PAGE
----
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9 Moms Share The Moments When They Felt Truly Resilient

As a mom, you become stronger each and every day. Encourage your kids to keep learning, keep trying, and #KeepBuilding with LEGO bricks.

1. When I learned to accept things with grace.

“I'm a special-needs ‘warrior’ mom. My son Max is 4 and was diagnosed with severe ASD (Autism Spectrum Disorder) at 2. Although I thought he was perfect, I knew something was a little ‘off.’ When we got the diagnosis I wasn't shocked or upset at all; I took it in stride, met it head-on, and was ready for the challenge.

“Predicting meltdowns, reading his expressions and body language... I'm always prepared. My whole body warms up when he meets a milestone that parents to non-ASD children may take for granted, like eye contact with his big blue eyes, drinking out of a cup, washing his hands, or a genuine laugh with his knockout smile. These moments are what make my own anxiety disappear.”


2. When he realized his own superpowers.

“I just took my 10-year-old son, Tyler, to do archery, one of my hobbies. He was a little intimidated at first; the arrows were sharp and a bit scary for a kid, but I told him I would never put him in harm’s way and to trust me. We worked on safety and form all morning and did some target practice. He kept getting down on himself, saying he would never be any good at it. I told him that I had felt the same way when I first started and that we had the rest of his life to get good at it if he felt he needed the help. We kept going until dusk, and before we left he got his first bull's-eye.

“I never felt prouder or happier than when he hugged me and told me he couldn't have done it without all the encouragement I gave him.”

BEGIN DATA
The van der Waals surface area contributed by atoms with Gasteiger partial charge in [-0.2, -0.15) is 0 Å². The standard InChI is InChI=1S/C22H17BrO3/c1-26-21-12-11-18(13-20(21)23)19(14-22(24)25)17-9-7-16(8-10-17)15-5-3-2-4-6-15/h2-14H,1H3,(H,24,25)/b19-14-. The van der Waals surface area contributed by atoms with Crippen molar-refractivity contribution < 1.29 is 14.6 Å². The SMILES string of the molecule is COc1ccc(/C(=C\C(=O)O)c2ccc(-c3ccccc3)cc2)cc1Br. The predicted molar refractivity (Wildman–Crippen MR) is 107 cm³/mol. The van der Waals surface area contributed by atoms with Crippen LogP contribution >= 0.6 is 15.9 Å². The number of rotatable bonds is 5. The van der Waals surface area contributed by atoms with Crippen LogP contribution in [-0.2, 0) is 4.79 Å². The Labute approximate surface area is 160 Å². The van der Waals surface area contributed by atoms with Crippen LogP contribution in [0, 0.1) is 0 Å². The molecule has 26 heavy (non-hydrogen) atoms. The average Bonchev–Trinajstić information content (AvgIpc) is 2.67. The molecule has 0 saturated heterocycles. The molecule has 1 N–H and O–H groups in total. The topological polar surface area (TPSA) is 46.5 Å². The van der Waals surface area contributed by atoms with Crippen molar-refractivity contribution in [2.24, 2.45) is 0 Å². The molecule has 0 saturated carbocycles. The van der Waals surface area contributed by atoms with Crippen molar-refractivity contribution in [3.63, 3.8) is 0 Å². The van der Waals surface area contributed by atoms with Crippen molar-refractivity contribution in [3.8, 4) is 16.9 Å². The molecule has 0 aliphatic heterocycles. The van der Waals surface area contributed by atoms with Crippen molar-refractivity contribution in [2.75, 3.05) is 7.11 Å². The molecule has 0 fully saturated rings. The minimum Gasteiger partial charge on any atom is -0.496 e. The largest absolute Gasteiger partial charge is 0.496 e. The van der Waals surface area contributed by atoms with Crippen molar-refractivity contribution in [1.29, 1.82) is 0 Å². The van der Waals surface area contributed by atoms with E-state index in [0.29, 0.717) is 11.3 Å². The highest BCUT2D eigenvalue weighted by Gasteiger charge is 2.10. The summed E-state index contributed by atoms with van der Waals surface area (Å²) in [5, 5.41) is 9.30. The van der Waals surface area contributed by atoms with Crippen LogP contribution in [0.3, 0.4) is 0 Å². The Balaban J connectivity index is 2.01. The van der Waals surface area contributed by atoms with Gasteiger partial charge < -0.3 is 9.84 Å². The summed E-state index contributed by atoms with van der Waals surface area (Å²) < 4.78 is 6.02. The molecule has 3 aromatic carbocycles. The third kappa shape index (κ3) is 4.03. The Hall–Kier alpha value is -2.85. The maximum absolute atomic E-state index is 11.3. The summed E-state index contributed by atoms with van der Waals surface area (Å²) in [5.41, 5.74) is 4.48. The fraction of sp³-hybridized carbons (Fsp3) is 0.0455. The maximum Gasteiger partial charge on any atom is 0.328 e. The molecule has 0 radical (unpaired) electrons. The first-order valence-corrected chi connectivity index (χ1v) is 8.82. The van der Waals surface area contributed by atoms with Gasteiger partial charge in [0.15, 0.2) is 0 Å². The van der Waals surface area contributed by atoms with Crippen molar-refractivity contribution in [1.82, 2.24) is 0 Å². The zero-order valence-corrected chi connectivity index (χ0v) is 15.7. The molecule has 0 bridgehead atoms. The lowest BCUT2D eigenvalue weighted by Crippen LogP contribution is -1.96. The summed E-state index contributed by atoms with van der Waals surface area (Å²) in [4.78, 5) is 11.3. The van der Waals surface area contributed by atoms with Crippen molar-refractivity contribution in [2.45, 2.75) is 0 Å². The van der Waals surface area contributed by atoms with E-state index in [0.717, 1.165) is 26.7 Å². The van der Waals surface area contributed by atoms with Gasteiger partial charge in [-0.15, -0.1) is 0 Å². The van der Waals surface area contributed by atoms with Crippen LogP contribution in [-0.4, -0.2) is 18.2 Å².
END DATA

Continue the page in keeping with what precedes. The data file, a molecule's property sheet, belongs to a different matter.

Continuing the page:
3. When I realized I really can do this alone.

“Being a single mother, I sometimes second-guess my decisions. But I remember last year, when Farrah was in Pre-K, I dropped her off for school one morning and I stopped to read the things the teacher had posted up on the wall of the class. There were different sections: the weather, your favorite thing, what the kids learned this week, and an art section. EVERY SINGLE section that Farrah did was about me. Weather: ‘It was sunny today, and my mom took me to the park.’ Your favorite thing: ‘the doll my mom got for me.’ What I learned this week: ‘My mom showed me how to ride my scooter.’ Art: a picture of her and I baking a cake.

“I remember feeling all the validation in the world that I was doing things right, all by myself. And if no one else was noticing or telling me, Farrah was.”


4. When I showed him what determination looks like.

“We were at a big pro basketball game, and the team stopped autographing basketballs right before my son Brett got a chance to get one. When he came back and told me this, I grabbed his basketball and marched right up to one of the featured players and held that ball up to him, and he signed it for my little guy! I felt like the best mom ever.”


5. When I realized I’ve become the person who sets the example I want my kids to see.